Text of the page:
Estimated reading time: 6 mins
There is a way to find a job – a great job – without ever reading a job ad or talking to a job agency.
The ‘Hidden Job Market’ – jobs that aren’t publicly advertised, but created for individuals – has existed for generations, but social media has taken it to new heights in recent years. This is where we use our connections and contacts to root out jobs that probably don’t even exist yet – they’re vacancies that are created for us.
Or, they’re vacancies that potential employers haven’t identified yet because they don’t know that recruiting you is a solution to their problem.
By ‘nurturing’ potential employers, or influencers of potential employers, we can find jobs that nobody else will ever know about it. Two gigs from my last four were found this way. I am going to show you what you need to know to do this yourself.
How we get access to potential employers with hidden jobs
This is why blogging and social media has opened up the Hidden Job Market, because we are now able to reach hundreds or thousands of potential employers, and with enough time, patience and grit, we will eventually get a bite. Thing is, it’s all about numbers. The greater number of connections we have (and the greater number of our connections connections) the wider the audience we can reach.
Being well connected is an obvious advantage, but this just gives us a head start. Everyone can use this approach. We need a plan.
Create a Contact Plan
Obviously, the more people we reach, the more chance we have of hitting the potential employer. So we have to contact as many people as possible using appropriate channels.
Thing is, we must address our contacts in different ways, depending on our degree of familiarity. We wouldn’t send our best friend a ‘Dear Sir’ email, nor would we send a loose contact an invite to our family BBQ.
It will be helpful to segment your contacts into 3 tiers:
- Tier 1: For some people – perhaps only a handful – you will have the most impact if you take the old-fashioned approach by picking up the phone and talking to them. These people are likely to be your closest allies, or long term friends. And for some people, this is the only way of reaching them.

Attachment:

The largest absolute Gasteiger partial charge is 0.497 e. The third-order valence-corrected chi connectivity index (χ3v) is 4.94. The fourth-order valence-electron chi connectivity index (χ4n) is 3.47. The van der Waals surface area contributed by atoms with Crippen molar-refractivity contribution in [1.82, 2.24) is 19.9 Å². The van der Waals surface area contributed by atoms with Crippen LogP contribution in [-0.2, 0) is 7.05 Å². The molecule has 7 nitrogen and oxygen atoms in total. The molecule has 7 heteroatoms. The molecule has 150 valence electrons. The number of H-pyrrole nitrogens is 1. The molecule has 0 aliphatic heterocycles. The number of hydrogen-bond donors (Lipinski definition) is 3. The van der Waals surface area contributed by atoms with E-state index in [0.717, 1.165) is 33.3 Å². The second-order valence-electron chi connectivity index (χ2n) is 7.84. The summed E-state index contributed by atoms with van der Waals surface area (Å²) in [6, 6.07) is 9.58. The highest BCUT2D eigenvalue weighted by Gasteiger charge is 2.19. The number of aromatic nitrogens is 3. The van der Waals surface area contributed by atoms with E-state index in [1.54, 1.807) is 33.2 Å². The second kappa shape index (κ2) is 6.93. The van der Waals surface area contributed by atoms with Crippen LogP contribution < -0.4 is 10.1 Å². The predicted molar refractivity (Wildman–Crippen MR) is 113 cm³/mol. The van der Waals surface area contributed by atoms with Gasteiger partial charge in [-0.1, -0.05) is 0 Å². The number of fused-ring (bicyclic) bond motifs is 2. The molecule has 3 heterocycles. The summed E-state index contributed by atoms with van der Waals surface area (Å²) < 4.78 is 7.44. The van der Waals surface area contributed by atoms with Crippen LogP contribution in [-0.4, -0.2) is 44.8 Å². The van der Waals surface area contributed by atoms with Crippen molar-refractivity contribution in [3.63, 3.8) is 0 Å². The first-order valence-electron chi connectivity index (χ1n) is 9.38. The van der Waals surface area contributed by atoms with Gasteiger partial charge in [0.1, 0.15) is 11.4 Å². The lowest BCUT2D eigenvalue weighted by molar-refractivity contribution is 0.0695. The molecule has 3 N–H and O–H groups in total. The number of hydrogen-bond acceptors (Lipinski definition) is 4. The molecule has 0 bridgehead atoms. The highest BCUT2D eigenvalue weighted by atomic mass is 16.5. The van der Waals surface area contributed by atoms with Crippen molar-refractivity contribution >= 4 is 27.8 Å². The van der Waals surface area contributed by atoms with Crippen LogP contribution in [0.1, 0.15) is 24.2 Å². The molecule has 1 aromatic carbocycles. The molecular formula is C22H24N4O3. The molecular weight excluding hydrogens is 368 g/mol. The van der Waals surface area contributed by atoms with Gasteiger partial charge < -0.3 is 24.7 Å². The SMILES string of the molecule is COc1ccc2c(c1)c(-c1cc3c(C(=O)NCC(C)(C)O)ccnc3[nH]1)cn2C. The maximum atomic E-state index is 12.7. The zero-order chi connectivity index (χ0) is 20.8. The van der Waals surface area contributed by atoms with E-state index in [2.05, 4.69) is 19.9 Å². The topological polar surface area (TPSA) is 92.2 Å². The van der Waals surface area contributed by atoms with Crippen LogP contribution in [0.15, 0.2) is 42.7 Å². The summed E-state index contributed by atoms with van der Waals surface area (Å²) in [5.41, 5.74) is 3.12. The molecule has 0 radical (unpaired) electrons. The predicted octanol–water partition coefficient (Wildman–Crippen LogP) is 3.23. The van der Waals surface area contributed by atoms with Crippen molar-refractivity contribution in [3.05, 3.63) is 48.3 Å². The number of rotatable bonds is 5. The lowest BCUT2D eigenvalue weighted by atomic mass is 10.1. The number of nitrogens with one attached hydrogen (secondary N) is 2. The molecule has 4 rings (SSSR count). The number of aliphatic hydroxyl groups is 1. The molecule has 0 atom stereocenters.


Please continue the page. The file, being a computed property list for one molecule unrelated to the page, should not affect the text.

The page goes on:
- Tier 2: These are the folks you are less close to, but you know their names and have had personal contact with. For these people, personal emails are best. If you have a large contact list, you could even use a mail-merge, although personalization is less flexible this way
- Tier 3: For the rest – using a broadcast channel such as Facebook, LinkedIn, Twitter, etc will maximize your reach
We’ve got to press the buttons of potential employers. And there is no better way than to address a pain point…
- IT Managers are worried that ‘Cloud’ has caused data security hole. They could lose their job if they get it wrong, but they also don’t want to admit that don’t know how to solve the problem. If you’re a Cloud Security Expert, then you’ll want to be writing about this…
- Marketers have got to keep up to date with new technologies to put their clients brand before consumers’ eyes over existing and emerging channels. Many don’t really know how to keep up (but won’t admit this to clients). If you’re a Social Media Guru, then you’ll want to be writing about this…
- Customer Services Managers are constantly recruiting new staff due to high attrition, and need to find new ways to retain staff to avoid costly training expenses. If you’re a Staff Retention Expert, then you’ll want to be writing about this…